Consumer credit reporting agency TransUnion had a serious security flaw in its online system that allowed outsiders to gain easy access to personal data, a media report revealed last week.
The platform holds the credit information of more than 5 million people in Hong Kong. Usually when someone applies for mortgage or credit card, most of the information will be stored into the database of TransUnion to be used as a reference by banks, credit card firms and third parties.
A local newspaper claimed that it was able to easily obtain credit reports of some prominent Hong Kong figures from the TransUnion website after filling in the ID number and answering three simple questions.
The personal data contains information such as an individual’s credit rating, address, telephone number, credit card balances, mortgage loans details, etc.
The authentication process is sloppy, since most of the questions are multiple choices and ID number and other personal data can often be obtained from government registry services.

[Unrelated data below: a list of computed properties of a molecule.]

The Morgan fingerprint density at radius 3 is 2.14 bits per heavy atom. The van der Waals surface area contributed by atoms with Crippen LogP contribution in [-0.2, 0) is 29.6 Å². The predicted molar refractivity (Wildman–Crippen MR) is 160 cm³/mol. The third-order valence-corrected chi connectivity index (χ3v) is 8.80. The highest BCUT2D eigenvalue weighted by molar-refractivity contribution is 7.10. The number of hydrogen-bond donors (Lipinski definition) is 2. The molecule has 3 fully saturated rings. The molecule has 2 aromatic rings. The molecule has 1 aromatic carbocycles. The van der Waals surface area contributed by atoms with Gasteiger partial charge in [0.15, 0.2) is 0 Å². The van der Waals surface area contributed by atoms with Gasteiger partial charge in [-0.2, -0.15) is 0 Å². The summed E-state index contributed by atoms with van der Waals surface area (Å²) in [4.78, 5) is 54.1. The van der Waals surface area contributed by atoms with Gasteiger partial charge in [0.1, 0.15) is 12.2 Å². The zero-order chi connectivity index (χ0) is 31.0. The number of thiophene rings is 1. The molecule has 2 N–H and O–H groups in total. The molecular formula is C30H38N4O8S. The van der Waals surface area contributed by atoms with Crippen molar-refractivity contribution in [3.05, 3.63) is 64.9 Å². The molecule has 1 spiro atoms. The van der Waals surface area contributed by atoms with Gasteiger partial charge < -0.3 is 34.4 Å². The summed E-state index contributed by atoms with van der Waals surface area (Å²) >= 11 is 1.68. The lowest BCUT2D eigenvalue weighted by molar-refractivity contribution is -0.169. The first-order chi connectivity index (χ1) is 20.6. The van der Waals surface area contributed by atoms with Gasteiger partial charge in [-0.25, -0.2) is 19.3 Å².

This kind of loophole can be easily exploited by dubious lenders seeking business, or even by criminals.
The Hong Kong Monetary Authority (HKMA) and the Office of the Privacy Commissioner have called on TransUnion to immediately upgrade its security system.
It’s obvious that TransUnion has not done enough on the aspect of Know Your Customer (KYC).
Ironically, TransUnion said at the beginning of the year that it was considering joining a fintech project called Know Your Client Utility (KYCU) of the HKMA.
The credit reporting agency might as well first run a comprehensive review of its existing systems before taking up new initiatives.
This article appeared in the Hong Kong Economic Journal on Dec 5
Translation by Julie Zhu
[Chinese version 中文版]
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